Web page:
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Standing Firm (1925 - 1945)

Through the Great Depression and World War II, in a time when reservations about installment buying ran deep, CIT maintained an unshakeable belief in the soundness of American institutions and the good judgment of its customers.

Standing Up for Consumers

  • 1926 - "The American is now the best customer in the world," declared Henry Ittleson, while defending installment purchasing from critics who feared it encouraged irresponsible debt. Though hard times lay ahead, Ittleson stood firm in his view of the reliability of consumers.
  • 1925-1926 - A Florida real estate bust increased auto repossessions and cost CIT $422,000, the largest loss in our history to that point.
  • 1926 – The year also brought CIT record profits of $3.5 million. We moved to larger quarters at One Park Avenue and continued expanding our auto finance business.
  • 1928 – CIT entered a new field, factoring. Just a few months after the notorious stock market "Crash of '29," CIT announced another year of record earnings, additional diversification and expansion, and new offices in Europe.
  • 1928-1930 – During these years, we provided financing for the Detroit Aircraft Company, signed a contract with Sears Roebuck for consumer purchases of Coldspot refrigerators, and acquired William Iselin & Company, Inc., making CIT subsidiary Commercial Factors Corporation the nation's largest factoring business.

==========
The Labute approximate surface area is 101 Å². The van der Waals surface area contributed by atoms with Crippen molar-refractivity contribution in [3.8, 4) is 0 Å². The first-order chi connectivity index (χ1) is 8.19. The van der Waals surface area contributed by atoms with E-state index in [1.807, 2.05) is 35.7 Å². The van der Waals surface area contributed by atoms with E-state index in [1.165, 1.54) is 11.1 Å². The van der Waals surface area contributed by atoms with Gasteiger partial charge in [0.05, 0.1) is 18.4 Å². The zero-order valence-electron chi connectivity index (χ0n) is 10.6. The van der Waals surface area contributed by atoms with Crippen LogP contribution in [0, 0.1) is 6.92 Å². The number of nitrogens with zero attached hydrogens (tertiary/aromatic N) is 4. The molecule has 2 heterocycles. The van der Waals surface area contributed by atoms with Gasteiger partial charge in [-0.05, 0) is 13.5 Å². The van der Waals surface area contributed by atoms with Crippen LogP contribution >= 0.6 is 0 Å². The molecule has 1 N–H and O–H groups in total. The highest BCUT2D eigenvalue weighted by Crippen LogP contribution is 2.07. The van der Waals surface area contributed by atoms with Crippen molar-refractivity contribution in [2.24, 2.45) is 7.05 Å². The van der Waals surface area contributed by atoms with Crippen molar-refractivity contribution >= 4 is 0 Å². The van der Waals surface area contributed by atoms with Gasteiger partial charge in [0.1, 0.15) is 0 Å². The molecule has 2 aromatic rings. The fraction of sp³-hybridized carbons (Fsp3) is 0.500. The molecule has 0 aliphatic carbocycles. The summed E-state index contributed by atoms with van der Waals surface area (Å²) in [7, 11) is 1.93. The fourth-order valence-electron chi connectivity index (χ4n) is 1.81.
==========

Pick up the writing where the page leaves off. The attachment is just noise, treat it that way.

Through the Hard Times

  • 1933 - We lent our financing expertise to a federal commission that established the Federal Housing Administration.
  • 1934 - With war clouds on the distant horizon, CIT closed our German operations.
  • 1934-1940 - CIT acquired Universal Credit Corporation, Ford Motor's financing wing, launched a new subsidiary, Equipment Acceptance Corporation, to provide financing for machinery and equipment manufacturers, and established the CIT Safety Foundation to promote safe driving.
  • 1939 - Arthur O. Dietz succeeded Henry Ittleson as CIT President, while Ittleson remained as Chairman of the Board.

On to Victory

  • 1941 - America's entry into World War II focused CIT efforts on victory. We offered a month's bonus pay, life insurance and a guaranteed job on return to our 2,000 employees who served in the armed forces.
  • 1941-1945 - CIT acquired two manufacturing companies, Microswitch Corporation and Holzer-Cabot Electric Company. Both earned awards from the military for outstanding productivity.
  • 1945 - By war's end, both CIT and the country looked eagerly toward a future of peace and stability.